for i had also seen some of the flight attendants i have seen in my 32 years of flying i would not trust to do anything but stand there and be a guide and that it ..
there is also a way to asked someone when it time to or need to put away a deivce also for some of the male or female flight attendants really do not ask in a very nice way about putting some thing away and maybe that was the cause of the guy not putting the ipad away when asked .. some of them do not have good personal skills about some areas ...i seen one on a more recent flight when the plane was on the ground taxiing to the gate ..she had her phone out and texting people allready and when asked about a gate number she had this look why are you brothering me now ..
for trips where it a storm filled night of lighting stikes and thunderstorms iam pretty much do not see a problem with saying ok anything that could bring something down on the plane i understand or if we are hit by something we need to get out quick put up the items and get ready to get the heck off the plane...
i also under the stand the reason of why haveing it put up and the cabin ready for landing in case oh-cr-p-- moment when the pllot and crew have to do there best to keep us safe and ready to get out of the plane with a maxium amount of seconds before something really bad happens and you do not need the stupid person sitting there fumbleing around with the laptop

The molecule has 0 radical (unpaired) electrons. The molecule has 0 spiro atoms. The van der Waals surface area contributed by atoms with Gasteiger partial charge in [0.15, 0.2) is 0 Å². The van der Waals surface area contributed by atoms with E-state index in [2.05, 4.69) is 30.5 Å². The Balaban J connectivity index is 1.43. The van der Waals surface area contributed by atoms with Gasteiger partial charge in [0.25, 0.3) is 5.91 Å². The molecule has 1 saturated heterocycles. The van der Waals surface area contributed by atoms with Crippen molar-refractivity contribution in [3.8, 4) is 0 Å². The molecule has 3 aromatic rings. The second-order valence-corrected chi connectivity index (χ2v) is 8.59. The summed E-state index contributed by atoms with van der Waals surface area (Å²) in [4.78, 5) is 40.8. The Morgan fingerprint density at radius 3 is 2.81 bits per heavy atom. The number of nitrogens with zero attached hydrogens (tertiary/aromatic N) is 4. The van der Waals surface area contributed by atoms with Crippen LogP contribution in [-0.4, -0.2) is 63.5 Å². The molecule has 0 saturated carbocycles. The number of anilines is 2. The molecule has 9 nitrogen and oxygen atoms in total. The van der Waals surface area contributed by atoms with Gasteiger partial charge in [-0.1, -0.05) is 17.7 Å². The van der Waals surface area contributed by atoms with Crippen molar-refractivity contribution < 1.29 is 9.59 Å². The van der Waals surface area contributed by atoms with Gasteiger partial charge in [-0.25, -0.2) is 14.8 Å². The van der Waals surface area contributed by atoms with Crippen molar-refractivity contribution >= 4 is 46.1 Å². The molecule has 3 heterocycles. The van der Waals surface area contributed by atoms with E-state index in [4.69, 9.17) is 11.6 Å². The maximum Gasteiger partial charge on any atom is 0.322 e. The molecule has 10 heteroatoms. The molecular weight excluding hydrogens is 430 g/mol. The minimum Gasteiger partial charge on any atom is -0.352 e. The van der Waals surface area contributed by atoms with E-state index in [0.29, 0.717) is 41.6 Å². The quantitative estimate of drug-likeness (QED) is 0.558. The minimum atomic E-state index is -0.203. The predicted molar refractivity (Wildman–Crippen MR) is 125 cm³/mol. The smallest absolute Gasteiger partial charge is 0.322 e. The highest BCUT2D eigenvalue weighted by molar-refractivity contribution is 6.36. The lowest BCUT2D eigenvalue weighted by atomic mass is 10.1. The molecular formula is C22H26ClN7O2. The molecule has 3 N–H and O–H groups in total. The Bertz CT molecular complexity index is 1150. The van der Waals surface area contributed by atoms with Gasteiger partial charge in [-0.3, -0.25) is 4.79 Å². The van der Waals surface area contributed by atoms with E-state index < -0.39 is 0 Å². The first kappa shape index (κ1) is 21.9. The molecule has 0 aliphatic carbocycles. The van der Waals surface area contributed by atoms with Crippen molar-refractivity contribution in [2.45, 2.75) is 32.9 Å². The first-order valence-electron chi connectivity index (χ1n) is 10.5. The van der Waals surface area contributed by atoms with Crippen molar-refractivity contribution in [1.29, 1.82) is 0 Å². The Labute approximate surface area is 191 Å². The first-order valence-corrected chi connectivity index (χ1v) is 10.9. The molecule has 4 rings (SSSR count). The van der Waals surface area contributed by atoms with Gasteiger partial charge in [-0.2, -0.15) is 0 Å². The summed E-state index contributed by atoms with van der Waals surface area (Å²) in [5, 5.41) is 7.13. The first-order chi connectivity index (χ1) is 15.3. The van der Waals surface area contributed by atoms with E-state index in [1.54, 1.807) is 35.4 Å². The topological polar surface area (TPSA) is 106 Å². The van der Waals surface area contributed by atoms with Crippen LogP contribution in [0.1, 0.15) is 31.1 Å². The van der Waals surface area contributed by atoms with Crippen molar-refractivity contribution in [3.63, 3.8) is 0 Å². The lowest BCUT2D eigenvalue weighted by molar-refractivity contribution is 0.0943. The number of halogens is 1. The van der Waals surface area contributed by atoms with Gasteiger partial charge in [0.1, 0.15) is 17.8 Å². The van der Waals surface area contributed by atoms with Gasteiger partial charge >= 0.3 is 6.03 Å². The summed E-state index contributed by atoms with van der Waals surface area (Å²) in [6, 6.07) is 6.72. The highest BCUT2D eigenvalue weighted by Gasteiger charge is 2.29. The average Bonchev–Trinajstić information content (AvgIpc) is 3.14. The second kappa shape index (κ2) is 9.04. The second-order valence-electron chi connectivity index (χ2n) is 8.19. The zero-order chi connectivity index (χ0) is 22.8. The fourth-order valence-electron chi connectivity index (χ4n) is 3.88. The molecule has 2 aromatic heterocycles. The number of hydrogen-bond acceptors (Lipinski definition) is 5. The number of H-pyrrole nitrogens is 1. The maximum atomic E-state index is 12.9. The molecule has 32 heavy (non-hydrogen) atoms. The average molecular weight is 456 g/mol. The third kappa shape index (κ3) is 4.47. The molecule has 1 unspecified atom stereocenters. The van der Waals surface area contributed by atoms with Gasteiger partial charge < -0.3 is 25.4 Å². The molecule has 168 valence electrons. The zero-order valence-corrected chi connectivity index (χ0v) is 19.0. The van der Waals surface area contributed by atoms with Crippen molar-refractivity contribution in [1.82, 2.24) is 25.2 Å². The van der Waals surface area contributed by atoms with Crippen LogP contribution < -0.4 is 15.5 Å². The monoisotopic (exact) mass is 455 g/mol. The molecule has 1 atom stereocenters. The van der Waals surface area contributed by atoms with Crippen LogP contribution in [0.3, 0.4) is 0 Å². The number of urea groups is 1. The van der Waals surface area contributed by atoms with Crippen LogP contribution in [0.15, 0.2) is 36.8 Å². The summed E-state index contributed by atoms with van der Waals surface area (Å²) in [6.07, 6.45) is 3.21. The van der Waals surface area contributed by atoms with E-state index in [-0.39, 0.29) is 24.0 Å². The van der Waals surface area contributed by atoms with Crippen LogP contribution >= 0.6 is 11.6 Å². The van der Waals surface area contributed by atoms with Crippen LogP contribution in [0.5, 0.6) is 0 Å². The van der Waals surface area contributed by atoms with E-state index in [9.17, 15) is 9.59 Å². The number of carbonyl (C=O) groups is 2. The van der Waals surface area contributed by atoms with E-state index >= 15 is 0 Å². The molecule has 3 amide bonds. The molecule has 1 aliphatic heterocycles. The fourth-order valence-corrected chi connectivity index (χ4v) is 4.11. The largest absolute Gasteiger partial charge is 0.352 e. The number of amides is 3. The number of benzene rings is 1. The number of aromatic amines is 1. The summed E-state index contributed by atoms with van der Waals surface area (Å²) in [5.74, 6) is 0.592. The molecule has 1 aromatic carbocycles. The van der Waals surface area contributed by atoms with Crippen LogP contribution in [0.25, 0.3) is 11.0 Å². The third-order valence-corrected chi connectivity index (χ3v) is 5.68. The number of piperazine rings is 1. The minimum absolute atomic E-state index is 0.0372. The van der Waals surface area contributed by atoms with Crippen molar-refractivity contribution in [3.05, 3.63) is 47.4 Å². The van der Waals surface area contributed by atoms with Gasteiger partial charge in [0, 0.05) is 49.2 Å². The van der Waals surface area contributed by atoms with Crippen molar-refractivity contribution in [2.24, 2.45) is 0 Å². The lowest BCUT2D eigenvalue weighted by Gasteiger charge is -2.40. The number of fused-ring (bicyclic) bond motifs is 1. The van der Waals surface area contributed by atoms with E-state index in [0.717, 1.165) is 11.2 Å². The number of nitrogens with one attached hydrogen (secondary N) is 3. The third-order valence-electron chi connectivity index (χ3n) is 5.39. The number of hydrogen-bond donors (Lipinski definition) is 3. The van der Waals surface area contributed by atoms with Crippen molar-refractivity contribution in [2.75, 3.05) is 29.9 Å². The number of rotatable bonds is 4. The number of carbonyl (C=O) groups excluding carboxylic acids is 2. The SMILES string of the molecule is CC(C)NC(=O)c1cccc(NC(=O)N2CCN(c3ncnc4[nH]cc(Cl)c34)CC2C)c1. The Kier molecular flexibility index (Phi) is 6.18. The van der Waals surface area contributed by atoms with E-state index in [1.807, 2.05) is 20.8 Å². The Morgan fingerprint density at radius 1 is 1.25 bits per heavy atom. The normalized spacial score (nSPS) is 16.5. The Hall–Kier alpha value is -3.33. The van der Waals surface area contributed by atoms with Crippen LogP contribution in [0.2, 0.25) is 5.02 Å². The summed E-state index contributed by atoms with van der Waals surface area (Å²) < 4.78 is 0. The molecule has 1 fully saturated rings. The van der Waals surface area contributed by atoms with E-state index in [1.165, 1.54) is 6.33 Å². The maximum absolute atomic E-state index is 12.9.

I'm a retired Flight Attendant...it seems as if the original problem started when the passenger didn't want to put away the Ipad for take off....the FAA requires all electronic devices to be stowed for take off and landing as a safety issue...they want you to be ready for any problem that may arise, and for good reason...how would you like to be knocked in the head with a laptop or other hard plastic item if the plane has to stop quickly or swerves and the user let's go of the item...it's YOU that will get smacked as it flies loose in the cabin...take off and landing is a serious time of flight and attention should be paid...believe me, things happen very fast at 200 MPH....that's why one FA wanted it put away, but another during flight didn't have a problem with it....